NEW LEARNING VILLAGES HELP UC RETURN TO BUSINESS AS USUAL
The February earthquake has seen the University
of Canterbury overcome significant challenges.
The University is open for business and well into its teaching programme in semester two.
In the immediate aftermath of the February earthquake, the University had to look outside the square to set up alternative learning sites to ensure students’ semester one studies were not unnecessarily interrupted.
The University worked with The Project Office along with its design consultants (including Warren & Mahoney, Powell Fenwick, Cosgroves, RMG), Hawkins construction teams, Spanbild and other suppliers to pull together and work through the challenging project to ensure that 15,000m2 of new teaching, office and social space was built on two learning village sites ready for occupancy in the shortest amount of time.
The University’s new Kirkwood Village and Dovedale Village provide faculty offices, tutorial spaces and small lecture theatres for classes of up to 60 students. Space is also allocated to the University of Canterbury’s Students’ Association and its retailers.
In total, more than 100 buildings were constructed for the campus, offering a welcome resource for staff and students eager to continue their studies and research.
NEW PERMANENT HOUSING VILLAGE EASES CHRISTCHURCH MARKET PRESSURE
To help relieve the pressures of a severe accommodation shortage in Christchurch, the Government embarked
on an earthquake recovery initiative to address the issue directly, with temporary housing villages built in Linwood, Kaiapoi and Ra-whiti Domain.
However, a more cost-effective, permanent solution has come out of collaboration between Spanbild, Hawkins Construction and the Ministry of Business, Innovation and Employment (MBIE).
While other housing villages in the region have been short-term – constructed on Council-owned land and parks – the development of 18 new houses and 22 apartments in three blocks at Rangers Park in eastern Christchurch is a permanent housing solution.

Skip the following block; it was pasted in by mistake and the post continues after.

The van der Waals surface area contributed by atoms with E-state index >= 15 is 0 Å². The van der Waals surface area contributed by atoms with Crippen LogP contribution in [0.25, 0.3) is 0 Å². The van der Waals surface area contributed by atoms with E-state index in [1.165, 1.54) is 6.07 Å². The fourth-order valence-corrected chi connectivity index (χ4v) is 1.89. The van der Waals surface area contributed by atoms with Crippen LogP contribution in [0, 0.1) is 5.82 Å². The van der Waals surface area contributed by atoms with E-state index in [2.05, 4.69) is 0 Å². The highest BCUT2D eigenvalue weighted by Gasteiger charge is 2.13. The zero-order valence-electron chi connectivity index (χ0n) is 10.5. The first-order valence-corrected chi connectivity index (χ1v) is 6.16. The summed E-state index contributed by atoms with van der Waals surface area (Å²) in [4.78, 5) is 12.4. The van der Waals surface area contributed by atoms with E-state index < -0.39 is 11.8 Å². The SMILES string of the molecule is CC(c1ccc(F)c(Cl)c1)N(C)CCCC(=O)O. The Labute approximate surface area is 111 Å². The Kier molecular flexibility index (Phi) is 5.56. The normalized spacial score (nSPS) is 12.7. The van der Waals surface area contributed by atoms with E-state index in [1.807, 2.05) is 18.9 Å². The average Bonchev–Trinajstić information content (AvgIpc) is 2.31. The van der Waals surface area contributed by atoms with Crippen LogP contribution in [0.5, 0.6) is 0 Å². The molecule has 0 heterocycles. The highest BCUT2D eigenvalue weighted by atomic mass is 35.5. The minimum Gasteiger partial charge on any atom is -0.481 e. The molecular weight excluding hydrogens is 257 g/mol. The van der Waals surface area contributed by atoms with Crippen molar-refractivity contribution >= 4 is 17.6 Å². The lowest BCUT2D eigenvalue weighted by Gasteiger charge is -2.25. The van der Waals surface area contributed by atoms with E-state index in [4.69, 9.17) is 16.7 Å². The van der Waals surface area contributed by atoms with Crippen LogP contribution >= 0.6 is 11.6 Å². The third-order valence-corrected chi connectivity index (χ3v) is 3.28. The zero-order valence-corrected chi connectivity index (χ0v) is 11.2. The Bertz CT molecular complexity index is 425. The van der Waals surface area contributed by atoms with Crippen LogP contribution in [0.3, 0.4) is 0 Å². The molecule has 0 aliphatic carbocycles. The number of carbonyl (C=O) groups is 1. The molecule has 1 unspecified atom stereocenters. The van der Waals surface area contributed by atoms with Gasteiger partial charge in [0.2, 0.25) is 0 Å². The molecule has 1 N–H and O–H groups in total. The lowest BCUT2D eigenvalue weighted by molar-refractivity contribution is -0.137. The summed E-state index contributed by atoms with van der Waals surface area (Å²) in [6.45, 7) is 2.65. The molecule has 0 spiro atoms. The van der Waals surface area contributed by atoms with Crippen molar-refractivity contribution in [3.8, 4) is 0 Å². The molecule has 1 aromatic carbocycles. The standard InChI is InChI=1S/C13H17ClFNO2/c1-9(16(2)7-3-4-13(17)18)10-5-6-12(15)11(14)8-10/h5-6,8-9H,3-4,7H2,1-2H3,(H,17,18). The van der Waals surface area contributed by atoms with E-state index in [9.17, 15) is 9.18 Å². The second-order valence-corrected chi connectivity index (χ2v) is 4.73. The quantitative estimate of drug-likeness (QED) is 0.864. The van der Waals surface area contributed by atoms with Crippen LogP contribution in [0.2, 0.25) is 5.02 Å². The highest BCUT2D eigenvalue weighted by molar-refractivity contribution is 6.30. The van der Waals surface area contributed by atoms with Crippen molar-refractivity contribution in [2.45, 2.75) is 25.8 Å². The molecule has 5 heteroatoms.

The $12.5 million development will initially be used by displaced residents whose homes are being repaired or rebuilt due to earthquake damage. The cost will be offset by rent and eventual sale of the homes.
The long-term, permanent nature of the project differentiates Rangers Park from its more temporary counterparts.
HOMES WHEN CHRISTCHURCH PEOPLE NEEDED
When Christchurch families needed a new place to live, Spanbild
took an innovative team approach to creating it
Working with a group of
locally-owned companies to form a unique partnership, Spanbild was able to draw on the capacity of its Christchurch-based factory, and the designs created for its Versatile range
as the framework for 250 temporary homes.
Working for the Department
of Housing and Building in a joint venture partnership with Hawkins Construction and Fulton Hogan, Spanbild was
able to provide a safe and comfortable new home for hundreds of local people.
The homes, in Linwood and Kaiapoi, cater for some of
the worst affected residents
of the city, offering temporary accommodation while they
find new homes or have their properties repaired. A mix of two, three and four-bedroom houses, the villages will be
used for up to two years.
Constructed over just 8 weeks, working with Fulton Hogan
and Hawkins Construction, the temporary villages have won plaudits from the community and new residents, who began taking up residence in July.
NEW FACILITY FOR LINCOLN UNIVERSITY
When the Lincoln University faculty of Agriculture and Life Sciences (AGLS) needed
a temporary replacement building for one of its departments – Wine, Food
and Molecular biosciences (WFMB Dept) – finding a timely and cost-effective solution was high on the list of priorities for one
of Christchurch’s most reputable educational establishments.
Working alongside project partners Arrow International, Spanbild designed, engineered, produced and constructed a new state-of-the-art research and teaching facility. Produced inside a 12 month period, the new facility was designed to meet a range of requirements, ranging from the speed of the build to the needs of the occupants in the way they planned to fit-out the space as a specialised research facility.
The Spanbild engineering
team was able to draw on
a range of proven designs –
as well as the systems and processes that had enabled
the team to respond to a number of rapid-build projects in the post-earthquake period – to create a solution that met
all Lincoln University’s needs.
The versatility of the building, both from a structural and design perspective, has meant the temporary Life Sciences facility provides a welcoming working environment for Lincoln University staff, with elements like window shades, angled corridors and internal light-wells accenting a very well-designed space.